William Williams

Burial Location Visited DoI Signer Grave #
Lebanon, Connecticut December 18, 2010 25th Visited


Buried in Lebanon, Connecticut is William                                                  Williams was a delegate to the Continental
Williams, a delegate to the Continental                                                       Congress from 1776 to 1777.
Congress and signer of the Declaration of


William Williams was the brother                                                                   Interesting trivia fact: This was the first
in-law of John Trumbull, a famous                                                                grave that I actually drove to. I almost
painter. Four of his works,                                                                                killed my father and myself only once,
including his Declaration of                                                                               in case you were wondering.
Independence, hang in the rotunda
of the U.S. Capitol.

                                        *** Interesting Facts ***

* William Williams was born on April 23, 1731 in Lebanon, Connecticut. When he was just sixteen years old, Williams enrolled at Harvard College, where he graduated from in 1751. Afterward, he dedicated his time to studying theology with his father, who was a minister.

* Four years after his graduation from Harvard, Williams fought at the Battle of Lake George in the French and Indian War. Not long after, he returned to Lebanon, the residents of which appointed him the town clerk. He held that position for nearly forty-five years. Around this time, Williams also became involved in mercantilism.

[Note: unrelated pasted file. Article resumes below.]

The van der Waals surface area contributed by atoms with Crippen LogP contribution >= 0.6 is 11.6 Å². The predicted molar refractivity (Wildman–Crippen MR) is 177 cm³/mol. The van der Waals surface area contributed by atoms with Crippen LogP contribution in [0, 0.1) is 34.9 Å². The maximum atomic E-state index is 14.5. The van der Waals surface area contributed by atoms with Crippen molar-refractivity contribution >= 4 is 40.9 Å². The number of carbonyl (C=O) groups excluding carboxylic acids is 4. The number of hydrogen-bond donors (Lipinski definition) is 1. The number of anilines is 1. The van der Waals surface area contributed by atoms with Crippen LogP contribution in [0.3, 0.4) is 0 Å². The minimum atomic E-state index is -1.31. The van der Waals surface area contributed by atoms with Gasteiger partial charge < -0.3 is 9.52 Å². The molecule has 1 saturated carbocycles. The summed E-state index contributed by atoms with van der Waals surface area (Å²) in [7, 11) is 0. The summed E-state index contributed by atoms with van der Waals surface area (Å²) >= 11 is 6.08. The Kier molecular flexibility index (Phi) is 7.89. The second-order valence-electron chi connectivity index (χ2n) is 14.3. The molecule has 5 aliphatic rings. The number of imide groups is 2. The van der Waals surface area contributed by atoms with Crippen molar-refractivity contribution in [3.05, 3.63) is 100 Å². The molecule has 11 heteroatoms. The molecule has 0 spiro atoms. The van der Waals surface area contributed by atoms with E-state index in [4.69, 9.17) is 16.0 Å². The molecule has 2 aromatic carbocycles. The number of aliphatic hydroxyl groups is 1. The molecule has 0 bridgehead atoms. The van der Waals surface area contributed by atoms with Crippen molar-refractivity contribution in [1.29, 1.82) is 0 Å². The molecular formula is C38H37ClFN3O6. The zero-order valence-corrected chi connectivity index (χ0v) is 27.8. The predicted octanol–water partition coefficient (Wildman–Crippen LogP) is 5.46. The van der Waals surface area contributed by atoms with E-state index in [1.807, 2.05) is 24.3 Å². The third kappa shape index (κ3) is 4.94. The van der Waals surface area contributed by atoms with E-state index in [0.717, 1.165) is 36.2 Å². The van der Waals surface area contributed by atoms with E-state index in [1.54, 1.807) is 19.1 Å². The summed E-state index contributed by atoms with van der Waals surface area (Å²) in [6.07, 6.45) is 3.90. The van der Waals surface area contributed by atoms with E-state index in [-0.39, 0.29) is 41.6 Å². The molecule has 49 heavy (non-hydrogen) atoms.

* Williams was a long time member of the Connecticut State Legislature. Spending time in both the upper house and the lower house, he served in the legislature for a few years short of half a century. Often times, Williams was the speaker of the lower house. For going on forty years he served as a probate judge for the district of Windham and of the Windham County Court.

* In the Summer of 1776, Oliver Wolcott, one of Connecticut's delegates to the Continental Congress, became incapacitated by an illness and Williams was sent in his place. His arrival took place after the delegates had already voted to adopt the Declaration of Independence, but he was still able to sign the document on August 2nd. Wolcott returned to Congress in October of that year and signed his name then.

* Connecticut, in 1788, held a convention in order to decide whether or not they would adopt the U.S. Constitution. Williams was sent by the town of Lebanon to vote down the idea of ratification. However, when there, he voted in favor of the document. The Constitution was soon ratified by Connecticut, which then became the fifth U.S. state. Williams returned home and passed away on August 2, 1811, exactly thirty-five years after he signed the Declaration of Independence.

Spouse: Mary Trumbull Williams (1771-1811)

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